Corynebacterium diphtheriae - Diphtheria

Classic diphtheria is characterized by the formation of a pseudomembrane on respiratory mucous membranes. Initial testing includes CBC and a rapid strep test. A diphtheria culture is usually diagnostic if disease symptoms are present.

Diagnosis

Indications for Testing

  • Presence of pseudomembrane
  • Pharyngitis with other organ involvement

Laboratory Testing

Differential Diagnosis

Background

Epidemiology

  • Incidence – very rare in U.S. due to vaccination
  • Age – usually in children <15 years who are unvaccinated or incompletely vaccinated
  • Transmission – airborne or direct contact (respiratory secretions or skin lesion)

Organism

  • Gram-positive bacillus
    • Not spore forming
    • Unencapsulated
    • Pleomorphic
  • Produces exotoxin that causes many of the symptoms
  • Results in asymptomatic carriage in some patients

Pathophysiology

  • Virulence is mediated by prophage-encoded exotoxin
  • Toxin induces dense necrotic coagulum on mucous membranes
    • Causes underlying soft-tissue edema

Clinical Presentation

  • Incubation period – 2-4 days
  • Respiratory tract involvement
    • Anterior nasal disease
    • Faucial disease – classic membranes on pharynx and tonsils, cervical adenopathy, and fever
    • Laryngeal and tracheobronchial disease – hoarseness, dyspnea, stridor, and brassy cough
  • Cardiac disease – myocarditis
    • Mortality 3-4 times that of patients without cardiac involvement
    • Related to toxin release
  • Neurologic disease – demyelinating neuropathy
    • Usually motor neuropathy
    • Related to severity of disease – rare in mild disease
  • Renal disease – proteinuria, renal failure
  • Cutaneous disease – chronic nonhealing ulcers with dirty gray membrane, often in mixed infections with Staphylococcus aureus and group A streptococci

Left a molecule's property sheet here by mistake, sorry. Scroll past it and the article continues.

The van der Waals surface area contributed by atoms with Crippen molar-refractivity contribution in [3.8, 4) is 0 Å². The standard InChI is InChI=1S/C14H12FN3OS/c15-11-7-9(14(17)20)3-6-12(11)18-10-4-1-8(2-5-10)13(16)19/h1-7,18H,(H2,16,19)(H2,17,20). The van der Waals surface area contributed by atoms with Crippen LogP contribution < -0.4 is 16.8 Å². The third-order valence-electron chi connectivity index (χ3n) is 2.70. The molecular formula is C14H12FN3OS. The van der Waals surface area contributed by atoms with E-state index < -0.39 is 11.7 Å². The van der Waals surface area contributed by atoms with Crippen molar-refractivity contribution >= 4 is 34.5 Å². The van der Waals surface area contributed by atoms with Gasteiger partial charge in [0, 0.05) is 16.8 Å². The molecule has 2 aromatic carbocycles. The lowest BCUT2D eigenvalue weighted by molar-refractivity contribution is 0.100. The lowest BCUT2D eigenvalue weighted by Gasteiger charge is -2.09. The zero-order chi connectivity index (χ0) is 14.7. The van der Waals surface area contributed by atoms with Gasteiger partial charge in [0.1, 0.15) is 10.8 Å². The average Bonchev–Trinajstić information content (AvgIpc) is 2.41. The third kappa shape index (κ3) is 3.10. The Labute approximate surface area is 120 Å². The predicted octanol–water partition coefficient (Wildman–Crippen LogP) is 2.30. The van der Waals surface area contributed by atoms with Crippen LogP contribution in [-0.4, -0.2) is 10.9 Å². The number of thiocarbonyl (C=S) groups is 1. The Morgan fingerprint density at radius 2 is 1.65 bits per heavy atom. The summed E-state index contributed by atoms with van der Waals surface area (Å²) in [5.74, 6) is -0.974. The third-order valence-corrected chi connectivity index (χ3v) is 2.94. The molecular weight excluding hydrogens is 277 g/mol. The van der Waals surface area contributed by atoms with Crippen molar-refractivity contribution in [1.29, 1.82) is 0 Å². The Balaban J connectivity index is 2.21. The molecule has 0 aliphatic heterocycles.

• Invasive disease

Prevention

Vaccination

ARUP Lab Tests

Identify Corynebacterium diphtheriae in clinical specimens

Related Tests

Identify infectious process

Rule out more common cause of pharyngitis

If Streptococcus (Group A) rapid test is negative and patient is ≤18 years, culture will be added for confirmation

Evaluate the ability of a patient to produce antibody to pure protein vaccines after vaccination to rule out antibody deficiency

Evaluate the ability of a patient to produce antibody to pure protein vaccine after vaccination to rule out antibody deficiency

Evaluate the ability of a patient to produce antibody to pure protein vaccines (diphtheria and tetanus) and protein conjugated bacterial (Haemophilus influenza) vaccines after vaccination to rule out antibody deficiency

Medical Experts

Contributor

Fisher

Mark A. Fisher, PhD, D(ABMM)
Associate Professor of Clinical Pathology, University of Utah
Medical Director, Bacteriology, Special Microbiology, and Antimicrobial Susceptibility Testing, ARUP Laboratories

References

Additional Resources